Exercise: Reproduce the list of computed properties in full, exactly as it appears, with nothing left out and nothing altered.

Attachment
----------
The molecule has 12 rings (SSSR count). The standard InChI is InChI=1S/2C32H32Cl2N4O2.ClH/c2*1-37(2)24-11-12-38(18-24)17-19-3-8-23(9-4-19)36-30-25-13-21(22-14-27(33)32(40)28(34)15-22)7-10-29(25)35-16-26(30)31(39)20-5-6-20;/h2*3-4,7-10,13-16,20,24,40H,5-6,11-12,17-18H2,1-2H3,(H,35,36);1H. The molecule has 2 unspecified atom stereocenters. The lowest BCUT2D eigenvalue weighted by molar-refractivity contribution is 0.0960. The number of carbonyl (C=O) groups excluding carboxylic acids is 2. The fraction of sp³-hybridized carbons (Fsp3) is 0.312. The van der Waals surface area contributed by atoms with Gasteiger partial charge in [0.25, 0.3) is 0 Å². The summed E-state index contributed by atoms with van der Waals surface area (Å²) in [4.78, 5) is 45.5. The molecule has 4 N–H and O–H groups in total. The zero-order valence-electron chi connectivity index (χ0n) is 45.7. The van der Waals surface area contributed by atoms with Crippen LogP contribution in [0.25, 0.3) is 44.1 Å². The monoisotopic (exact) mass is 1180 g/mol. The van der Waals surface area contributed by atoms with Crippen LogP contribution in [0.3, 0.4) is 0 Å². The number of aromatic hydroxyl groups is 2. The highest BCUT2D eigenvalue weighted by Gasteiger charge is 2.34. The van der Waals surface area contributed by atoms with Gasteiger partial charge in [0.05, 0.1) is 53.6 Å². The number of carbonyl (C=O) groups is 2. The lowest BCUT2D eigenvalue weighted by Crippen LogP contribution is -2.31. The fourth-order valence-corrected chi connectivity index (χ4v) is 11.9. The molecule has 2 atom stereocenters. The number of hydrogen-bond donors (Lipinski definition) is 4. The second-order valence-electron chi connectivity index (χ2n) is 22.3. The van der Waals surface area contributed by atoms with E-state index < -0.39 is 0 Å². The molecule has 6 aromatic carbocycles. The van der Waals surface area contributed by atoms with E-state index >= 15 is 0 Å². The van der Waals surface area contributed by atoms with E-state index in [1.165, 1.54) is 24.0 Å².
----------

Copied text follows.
The molecule has 12 rings (SSSR count). The standard InChI is InChI=1S/2C32H32Cl2N4O2.ClH/c2*1-37(2)24-11-12-38(18-24)17-19-3-8-23(9-4-19)36-30-25-13-21(22-14-27(33)32(40)28(34)15-22)7-10-29(25)35-16-26(30)31(39)20-5-6-20;/h2*3-4,7-10,13-16,20,24,40H,5-6,11-12,17-18H2,1-2H3,(H,35,36);1H. The molecule has 2 unspecified atom stereocenters. The lowest BCUT2D eigenvalue weighted by molar-refractivity contribution is 0.0960. The number of carbonyl (C=O) groups excluding carboxylic acids is 2. The fraction of sp³-hybridized carbons (Fsp3) is 0.312. The van der Waals surface area contributed by atoms with Gasteiger partial charge in [0.25, 0.3) is 0 Å². The summed E-state index contributed by atoms with van der Waals surface area (Å²) in [4.78, 5) is 45.5. The molecule has 4 N–H and O–H groups in total. The zero-order valence-electron chi connectivity index (χ0n) is 45.7. The van der Waals surface area contributed by atoms with Crippen LogP contribution in [0.25, 0.3) is 44.1 Å². The monoisotopic (exact) mass is 1180 g/mol. The van der Waals surface area contributed by atoms with Crippen LogP contribution in [0.3, 0.4) is 0 Å². The number of aromatic hydroxyl groups is 2. The highest BCUT2D eigenvalue weighted by Gasteiger charge is 2.34. The van der Waals surface area contributed by atoms with Gasteiger partial charge in [0.05, 0.1) is 53.6 Å². The number of carbonyl (C=O) groups is 2. The lowest BCUT2D eigenvalue weighted by Crippen LogP contribution is -2.31. The fourth-order valence-corrected chi connectivity index (χ4v) is 11.9. The molecule has 2 atom stereocenters. The number of hydrogen-bond donors (Lipinski definition) is 4. The second-order valence-electron chi connectivity index (χ2n) is 22.3. The van der Waals surface area contributed by atoms with E-state index < -0.39 is 0 Å². The molecule has 6 aromatic carbocycles. The van der Waals surface area contributed by atoms with E-state index >= 15 is 0 Å². The van der Waals surface area contributed by atoms with E-state index in [1.165, 1.54) is 24.0 Å².